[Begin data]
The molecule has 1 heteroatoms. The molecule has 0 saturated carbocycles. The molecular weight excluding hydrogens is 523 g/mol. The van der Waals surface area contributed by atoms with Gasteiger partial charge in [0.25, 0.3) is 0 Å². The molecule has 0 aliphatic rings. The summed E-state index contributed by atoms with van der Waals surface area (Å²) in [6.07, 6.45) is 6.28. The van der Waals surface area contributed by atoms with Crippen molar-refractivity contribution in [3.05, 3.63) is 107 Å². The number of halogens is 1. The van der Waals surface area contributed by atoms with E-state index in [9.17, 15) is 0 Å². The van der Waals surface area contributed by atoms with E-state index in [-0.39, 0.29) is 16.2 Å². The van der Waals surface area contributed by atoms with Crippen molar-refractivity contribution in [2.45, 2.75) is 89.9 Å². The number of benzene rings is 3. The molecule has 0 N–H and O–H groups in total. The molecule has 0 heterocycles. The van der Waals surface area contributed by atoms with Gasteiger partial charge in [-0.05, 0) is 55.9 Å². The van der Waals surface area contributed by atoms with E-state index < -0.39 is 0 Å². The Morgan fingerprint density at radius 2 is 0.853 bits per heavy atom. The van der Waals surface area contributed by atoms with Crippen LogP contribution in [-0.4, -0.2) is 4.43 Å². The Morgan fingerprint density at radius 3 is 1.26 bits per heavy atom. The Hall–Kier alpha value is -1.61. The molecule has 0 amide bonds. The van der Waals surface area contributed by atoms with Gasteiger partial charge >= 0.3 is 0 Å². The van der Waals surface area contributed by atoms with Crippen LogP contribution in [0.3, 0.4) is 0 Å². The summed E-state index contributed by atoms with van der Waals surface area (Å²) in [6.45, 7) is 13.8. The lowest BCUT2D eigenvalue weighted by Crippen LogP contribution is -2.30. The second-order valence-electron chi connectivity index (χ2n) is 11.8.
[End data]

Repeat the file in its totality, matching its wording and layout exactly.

The molecule has 1 heteroatoms. The molecule has 0 saturated carbocycles. The molecular weight excluding hydrogens is 523 g/mol. The van der Waals surface area contributed by atoms with Gasteiger partial charge in [0.25, 0.3) is 0 Å². The molecule has 0 aliphatic rings. The summed E-state index contributed by atoms with van der Waals surface area (Å²) in [6.07, 6.45) is 6.28. The van der Waals surface area contributed by atoms with Crippen molar-refractivity contribution in [3.05, 3.63) is 107 Å². The number of halogens is 1. The van der Waals surface area contributed by atoms with E-state index in [9.17, 15) is 0 Å². The van der Waals surface area contributed by atoms with E-state index in [-0.39, 0.29) is 16.2 Å². The van der Waals surface area contributed by atoms with Crippen molar-refractivity contribution in [2.45, 2.75) is 89.9 Å². The number of benzene rings is 3. The molecule has 0 N–H and O–H groups in total. The molecule has 0 heterocycles. The van der Waals surface area contributed by atoms with Gasteiger partial charge in [-0.05, 0) is 55.9 Å². The van der Waals surface area contributed by atoms with E-state index < -0.39 is 0 Å². The Morgan fingerprint density at radius 2 is 0.853 bits per heavy atom. The van der Waals surface area contributed by atoms with Crippen LogP contribution in [-0.4, -0.2) is 4.43 Å². The Morgan fingerprint density at radius 3 is 1.26 bits per heavy atom. The Hall–Kier alpha value is -1.61. The molecule has 0 amide bonds. The van der Waals surface area contributed by atoms with Gasteiger partial charge >= 0.3 is 0 Å². The van der Waals surface area contributed by atoms with Crippen LogP contribution in [0.3, 0.4) is 0 Å². The summed E-state index contributed by atoms with van der Waals surface area (Å²) in [6.45, 7) is 13.8. The lowest BCUT2D eigenvalue weighted by Crippen LogP contribution is -2.30. The second-order valence-electron chi connectivity index (χ2n) is 11.8.